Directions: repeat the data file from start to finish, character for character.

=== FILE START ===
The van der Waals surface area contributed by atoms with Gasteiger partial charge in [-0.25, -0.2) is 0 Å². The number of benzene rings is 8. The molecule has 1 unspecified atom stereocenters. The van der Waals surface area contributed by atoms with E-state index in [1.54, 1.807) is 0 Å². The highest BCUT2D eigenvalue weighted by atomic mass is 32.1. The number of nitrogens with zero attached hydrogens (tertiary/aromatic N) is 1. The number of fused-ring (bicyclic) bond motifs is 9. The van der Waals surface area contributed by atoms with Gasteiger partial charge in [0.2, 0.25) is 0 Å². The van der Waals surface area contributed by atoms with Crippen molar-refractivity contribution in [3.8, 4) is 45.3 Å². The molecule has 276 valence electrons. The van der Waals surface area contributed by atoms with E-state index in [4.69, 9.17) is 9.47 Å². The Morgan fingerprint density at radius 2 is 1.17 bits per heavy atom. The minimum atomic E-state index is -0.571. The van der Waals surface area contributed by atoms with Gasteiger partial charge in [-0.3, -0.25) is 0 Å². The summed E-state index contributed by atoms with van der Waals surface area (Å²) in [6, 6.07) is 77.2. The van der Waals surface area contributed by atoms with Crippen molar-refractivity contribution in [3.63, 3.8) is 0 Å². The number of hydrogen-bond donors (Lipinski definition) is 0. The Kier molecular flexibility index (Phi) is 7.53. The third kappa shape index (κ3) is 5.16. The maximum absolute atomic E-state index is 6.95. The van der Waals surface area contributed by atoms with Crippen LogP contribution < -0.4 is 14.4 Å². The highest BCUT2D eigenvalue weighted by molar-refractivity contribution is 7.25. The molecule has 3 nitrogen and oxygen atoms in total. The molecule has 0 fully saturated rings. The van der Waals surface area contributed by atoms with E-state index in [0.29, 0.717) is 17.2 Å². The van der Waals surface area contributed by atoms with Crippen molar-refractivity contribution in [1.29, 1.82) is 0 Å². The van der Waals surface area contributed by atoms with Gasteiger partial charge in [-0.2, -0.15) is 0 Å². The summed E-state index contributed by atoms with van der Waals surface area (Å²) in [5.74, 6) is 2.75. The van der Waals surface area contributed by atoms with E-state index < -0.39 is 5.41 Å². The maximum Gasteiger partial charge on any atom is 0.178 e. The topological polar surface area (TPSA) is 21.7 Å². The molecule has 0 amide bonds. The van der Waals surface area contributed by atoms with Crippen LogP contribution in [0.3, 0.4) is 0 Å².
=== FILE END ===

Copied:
The van der Waals surface area contributed by atoms with Gasteiger partial charge in [-0.25, -0.2) is 0 Å². The number of benzene rings is 8. The molecule has 1 unspecified atom stereocenters. The van der Waals surface area contributed by atoms with E-state index in [1.54, 1.807) is 0 Å². The highest BCUT2D eigenvalue weighted by atomic mass is 32.1. The number of nitrogens with zero attached hydrogens (tertiary/aromatic N) is 1. The number of fused-ring (bicyclic) bond motifs is 9. The van der Waals surface area contributed by atoms with Gasteiger partial charge in [0.2, 0.25) is 0 Å². The van der Waals surface area contributed by atoms with Crippen molar-refractivity contribution in [3.8, 4) is 45.3 Å². The molecule has 276 valence electrons. The van der Waals surface area contributed by atoms with E-state index in [4.69, 9.17) is 9.47 Å². The Morgan fingerprint density at radius 2 is 1.17 bits per heavy atom. The minimum atomic E-state index is -0.571. The van der Waals surface area contributed by atoms with Gasteiger partial charge in [-0.3, -0.25) is 0 Å². The summed E-state index contributed by atoms with van der Waals surface area (Å²) in [6, 6.07) is 77.2. The van der Waals surface area contributed by atoms with Crippen molar-refractivity contribution in [3.63, 3.8) is 0 Å². The number of hydrogen-bond donors (Lipinski definition) is 0. The Kier molecular flexibility index (Phi) is 7.53. The third kappa shape index (κ3) is 5.16. The maximum absolute atomic E-state index is 6.95. The van der Waals surface area contributed by atoms with Crippen LogP contribution < -0.4 is 14.4 Å². The highest BCUT2D eigenvalue weighted by molar-refractivity contribution is 7.25. The molecule has 3 nitrogen and oxygen atoms in total. The molecule has 0 fully saturated rings. The van der Waals surface area contributed by atoms with E-state index in [0.29, 0.717) is 17.2 Å². The van der Waals surface area contributed by atoms with Crippen molar-refractivity contribution in [1.29, 1.82) is 0 Å². The van der Waals surface area contributed by atoms with Gasteiger partial charge in [-0.2, -0.15) is 0 Å². The summed E-state index contributed by atoms with van der Waals surface area (Å²) in [5.74, 6) is 2.75. The van der Waals surface area contributed by atoms with E-state index < -0.39 is 5.41 Å². The maximum Gasteiger partial charge on any atom is 0.178 e. The topological polar surface area (TPSA) is 21.7 Å². The molecule has 0 amide bonds. The van der Waals surface area contributed by atoms with Crippen LogP contribution in [0.3, 0.4) is 0 Å².